Recall and recognition

A by-product of a consistent brand is the recognition that your brand will have in the wider world. In other words, an eye-catching, dynamic and engaging visual brand will aid in the recall of your organisation and will also help build awareness among uninitiated audiences. Think, for example, of some of the world’s most recognisable brands and the immediate associations they create with just a simple but engaging graphic or shape. In this sense, it is important for a brand to have a unique visual element that will stand out against other similar entities.

Efficiency and reach

A coherent, consistent and continuous brand framework not only brings recognition to your organisations, it can also ease production of communications assets and deliverables. For example, tone of voice guidelines can aid in drafting copy or talking points, and ready-to-use design templates for social media posts, presentations, campaign materials etc. means that new material is never a case of starting from scratch. All of this can help in getting your communication assets built at speed and at scale within a rapidly-evolving landscape where a lack of adaptability, innovation and flexibility has become a growing risk. This is particularly important for social media, where trends can emerge at a moment’s notice and where it might be important for your organisation to meaningfully engage in the conversation.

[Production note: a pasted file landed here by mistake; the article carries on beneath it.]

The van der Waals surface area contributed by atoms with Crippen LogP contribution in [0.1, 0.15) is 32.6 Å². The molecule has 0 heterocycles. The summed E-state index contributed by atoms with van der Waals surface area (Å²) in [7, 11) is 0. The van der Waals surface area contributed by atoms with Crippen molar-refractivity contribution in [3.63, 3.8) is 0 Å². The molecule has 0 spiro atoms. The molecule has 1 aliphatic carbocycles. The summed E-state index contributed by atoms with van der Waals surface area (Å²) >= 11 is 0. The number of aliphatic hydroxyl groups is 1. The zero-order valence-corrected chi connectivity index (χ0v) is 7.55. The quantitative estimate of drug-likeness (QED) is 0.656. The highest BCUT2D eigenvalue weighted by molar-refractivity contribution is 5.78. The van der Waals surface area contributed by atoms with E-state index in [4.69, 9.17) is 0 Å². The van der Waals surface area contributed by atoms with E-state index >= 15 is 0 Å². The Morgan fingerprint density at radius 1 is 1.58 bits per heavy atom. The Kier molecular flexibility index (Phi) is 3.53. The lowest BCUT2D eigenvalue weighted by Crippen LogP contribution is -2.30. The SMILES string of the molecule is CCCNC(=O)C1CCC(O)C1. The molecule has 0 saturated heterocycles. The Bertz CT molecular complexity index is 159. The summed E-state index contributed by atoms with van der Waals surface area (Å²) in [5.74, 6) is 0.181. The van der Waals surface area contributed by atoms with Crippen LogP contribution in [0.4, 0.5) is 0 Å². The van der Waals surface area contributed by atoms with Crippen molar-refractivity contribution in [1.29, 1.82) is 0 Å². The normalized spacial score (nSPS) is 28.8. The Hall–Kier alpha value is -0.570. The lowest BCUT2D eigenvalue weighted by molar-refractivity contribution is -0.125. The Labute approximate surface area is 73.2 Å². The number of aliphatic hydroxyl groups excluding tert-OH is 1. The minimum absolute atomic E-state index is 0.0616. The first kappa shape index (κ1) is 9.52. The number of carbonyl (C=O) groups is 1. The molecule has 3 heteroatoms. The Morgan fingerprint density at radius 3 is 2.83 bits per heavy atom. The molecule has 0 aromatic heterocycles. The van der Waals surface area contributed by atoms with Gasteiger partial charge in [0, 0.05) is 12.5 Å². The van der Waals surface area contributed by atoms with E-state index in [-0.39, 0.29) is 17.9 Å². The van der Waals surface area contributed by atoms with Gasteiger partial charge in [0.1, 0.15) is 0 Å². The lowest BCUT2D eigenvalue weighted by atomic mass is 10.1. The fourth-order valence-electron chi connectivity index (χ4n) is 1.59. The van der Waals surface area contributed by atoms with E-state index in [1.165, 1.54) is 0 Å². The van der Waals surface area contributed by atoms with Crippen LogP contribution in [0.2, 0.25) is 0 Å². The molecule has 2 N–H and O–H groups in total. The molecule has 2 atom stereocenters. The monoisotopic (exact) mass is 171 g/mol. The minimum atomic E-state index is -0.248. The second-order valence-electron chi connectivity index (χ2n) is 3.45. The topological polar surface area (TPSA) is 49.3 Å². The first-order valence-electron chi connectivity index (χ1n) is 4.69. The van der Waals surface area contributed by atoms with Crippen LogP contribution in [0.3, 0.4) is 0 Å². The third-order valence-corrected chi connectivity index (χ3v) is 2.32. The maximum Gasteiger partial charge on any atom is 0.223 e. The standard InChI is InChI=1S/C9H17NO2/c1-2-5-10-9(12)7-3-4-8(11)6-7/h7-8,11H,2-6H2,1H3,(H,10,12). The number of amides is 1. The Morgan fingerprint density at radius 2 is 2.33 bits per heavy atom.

In summary

A strong brand strategy should be a top priority for every nonprofit and development organisation in today’s landscape. Without a clear idea of who, what, why, and how - shared within the framework of a consistent and effective brand identity - the risks of losing both focus and funding become more apparent.